When Wovenhand took to the stage at Roadburn 2011 the general consensus was that they brought down one of the heaviest sets of that weekend – they weren’t necessarily the loudest bands to play, but they were the one of the heaviest. You’ve got to take your hat off to the good folks at Roadburn for bringing such disparate artists to their festival, artists that don’t all necessarily deal in distortion but who all bring an equally dark musical atmosphere to the stages of 013. This year’s breakout Roadburn success had to be the enigmatic LA folk doom-weaver Chelsea Wolfe whose 2011 album Apokalypsis earned her more than her fair share of fans, many of them in the metal community. Indeed, Chelsea Wolfe was probably the last person on Earth who expected to have a large following of hairy, stoned men but her appearance at Roadburn (to a sizeable crowd) and the fact that her set is now being released as a limited edition vinyl is testament to her truly breathtaking collection of ghostly songs.
Creeping-in spectre-like with the beautiful ‘Halfsleeper’ from her debut album The Grime and the Glow, it’s clear that Chelsea has the audience encapsulated from the off, her simple guitar work allowing her commanding voice to take centre stage to deliver the songs’ incredibly dark lyrics. It’s a bold start to her set, one that really puts her out there by herself before the band kicks in towards the end, seguing into the more-familiar trip-hop shuffle of ‘Movie Screen’ from Apokalypsis. The fast-paced ‘Demons’ follows before the fantastic, tumultuous waking-dream of ‘Mer’ closes side A. At this point it’s impossible not to be won-over by the strength of the songs and the quality of the performances – ‘Tracks (Tall Bodies)’ opens side B, the keyboards shimmying elegantly beneath the guitars and Wolfe’s darkly romantic vocals: “We could be two straight lines/ In a crooked world.”
One can hear the genesis of Wolfe’s sound in these live renditions of the songs; the ragged ‘Noorus’ and ‘Moses’ both recall PJ Harvey; it’s hard not to think of Beth Gibbons and Portishead on ‘Movie Screen’ and throughout there is a certain aura of tragedy and enigma that brings troubled troubadours like Jeff Buckley and drug-era John Frusciante to mind, in feel if not in any immediate musical similarity. But Chelsea Wolfe is an organic amalgamation of her influences, and in her own way, a progression too. She creates music that feels removed from normal life – the closing ‘Pale on Pale’ has a hypnotic groove and an almost Indian-style vocal that can’t help but shift the atmosphere around you, and in this live capacity, with the inevitable festival weed-cloud filling the air, you can imagine the force that her songs would have when you can feel the kick of the drums and her wailing voice beating in your chest.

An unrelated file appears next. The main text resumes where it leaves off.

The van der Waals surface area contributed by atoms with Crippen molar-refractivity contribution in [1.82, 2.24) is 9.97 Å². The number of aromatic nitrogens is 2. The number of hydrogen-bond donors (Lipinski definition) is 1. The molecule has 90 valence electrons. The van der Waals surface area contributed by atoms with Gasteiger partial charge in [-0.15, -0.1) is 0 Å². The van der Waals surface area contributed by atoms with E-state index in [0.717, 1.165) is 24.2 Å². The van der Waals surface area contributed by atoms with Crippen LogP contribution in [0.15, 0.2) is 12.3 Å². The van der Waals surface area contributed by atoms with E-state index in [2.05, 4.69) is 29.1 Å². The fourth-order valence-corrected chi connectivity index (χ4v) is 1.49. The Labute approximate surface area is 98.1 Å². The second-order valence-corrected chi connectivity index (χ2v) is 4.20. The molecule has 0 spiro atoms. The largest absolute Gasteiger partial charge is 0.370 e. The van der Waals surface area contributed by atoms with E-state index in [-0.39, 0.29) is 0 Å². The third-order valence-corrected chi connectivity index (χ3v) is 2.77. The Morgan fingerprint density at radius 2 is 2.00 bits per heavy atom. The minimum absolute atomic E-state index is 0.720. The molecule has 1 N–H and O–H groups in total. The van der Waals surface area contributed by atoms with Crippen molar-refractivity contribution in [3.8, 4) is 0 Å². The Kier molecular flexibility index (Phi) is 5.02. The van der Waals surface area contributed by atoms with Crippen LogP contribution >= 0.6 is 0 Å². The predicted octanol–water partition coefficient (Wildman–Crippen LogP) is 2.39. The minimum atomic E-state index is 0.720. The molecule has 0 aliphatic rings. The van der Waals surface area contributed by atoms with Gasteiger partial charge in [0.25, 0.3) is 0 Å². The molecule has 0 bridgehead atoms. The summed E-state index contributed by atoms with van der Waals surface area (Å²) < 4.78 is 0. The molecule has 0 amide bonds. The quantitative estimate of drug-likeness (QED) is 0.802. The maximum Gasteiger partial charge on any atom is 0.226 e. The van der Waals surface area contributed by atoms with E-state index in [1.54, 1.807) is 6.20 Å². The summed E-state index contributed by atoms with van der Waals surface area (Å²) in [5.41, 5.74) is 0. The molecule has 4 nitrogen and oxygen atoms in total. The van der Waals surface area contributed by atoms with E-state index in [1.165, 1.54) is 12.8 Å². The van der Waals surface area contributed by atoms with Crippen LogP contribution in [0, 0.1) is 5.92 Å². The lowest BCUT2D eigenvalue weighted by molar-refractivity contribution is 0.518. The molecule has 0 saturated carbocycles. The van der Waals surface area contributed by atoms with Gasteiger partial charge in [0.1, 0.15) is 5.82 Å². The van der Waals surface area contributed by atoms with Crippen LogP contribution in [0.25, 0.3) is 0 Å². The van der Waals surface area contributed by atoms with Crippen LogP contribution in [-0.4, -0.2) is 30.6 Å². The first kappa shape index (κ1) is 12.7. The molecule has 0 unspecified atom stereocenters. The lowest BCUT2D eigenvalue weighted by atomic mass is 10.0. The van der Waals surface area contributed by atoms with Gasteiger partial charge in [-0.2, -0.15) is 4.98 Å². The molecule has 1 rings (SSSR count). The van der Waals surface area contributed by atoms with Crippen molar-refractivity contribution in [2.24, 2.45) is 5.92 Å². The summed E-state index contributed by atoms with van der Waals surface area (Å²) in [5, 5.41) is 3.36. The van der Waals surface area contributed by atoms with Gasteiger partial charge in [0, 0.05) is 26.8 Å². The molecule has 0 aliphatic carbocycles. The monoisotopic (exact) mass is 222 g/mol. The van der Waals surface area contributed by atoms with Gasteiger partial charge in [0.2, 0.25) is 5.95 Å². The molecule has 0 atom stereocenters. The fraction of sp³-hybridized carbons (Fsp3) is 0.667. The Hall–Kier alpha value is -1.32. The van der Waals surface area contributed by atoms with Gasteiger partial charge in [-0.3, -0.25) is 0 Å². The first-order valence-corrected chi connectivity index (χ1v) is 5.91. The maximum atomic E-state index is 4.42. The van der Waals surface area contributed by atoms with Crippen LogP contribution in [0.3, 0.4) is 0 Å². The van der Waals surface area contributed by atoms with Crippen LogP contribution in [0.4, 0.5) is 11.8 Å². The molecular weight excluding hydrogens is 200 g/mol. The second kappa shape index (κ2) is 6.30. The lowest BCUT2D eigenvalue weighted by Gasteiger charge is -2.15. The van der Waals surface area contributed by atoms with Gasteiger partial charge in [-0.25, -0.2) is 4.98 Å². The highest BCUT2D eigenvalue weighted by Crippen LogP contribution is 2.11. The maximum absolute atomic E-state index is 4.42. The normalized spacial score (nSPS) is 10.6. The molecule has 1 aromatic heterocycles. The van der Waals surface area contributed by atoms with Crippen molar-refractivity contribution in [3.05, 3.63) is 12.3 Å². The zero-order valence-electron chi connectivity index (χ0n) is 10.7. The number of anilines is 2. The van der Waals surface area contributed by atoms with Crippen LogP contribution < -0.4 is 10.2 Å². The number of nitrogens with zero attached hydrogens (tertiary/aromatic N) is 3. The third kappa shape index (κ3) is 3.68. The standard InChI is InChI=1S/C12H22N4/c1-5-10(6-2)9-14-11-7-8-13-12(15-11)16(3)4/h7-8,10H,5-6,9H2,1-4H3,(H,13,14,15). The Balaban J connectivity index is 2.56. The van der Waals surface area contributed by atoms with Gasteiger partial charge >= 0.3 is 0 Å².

These live renditions aren’t very far removed from their recorded counterparts and this could be an issue for certain artists releasing a live vinyl – you’d assume there’d be a desire for alternate versions, extended jams or radical reworkings to make it a worthwhile venture. But when you’re an artist who has concocted two such otherwordly albums, it’s actually impressive how well-represented the songs are in the hands of Wolfe and her talented band. Don’t come to Chelsea Wolfe Live at Roadburn 2012 expecting controversy or change, come for the atmosphere, the likes of which few artists are capable of creating.
Scribed by: Tom McKibbin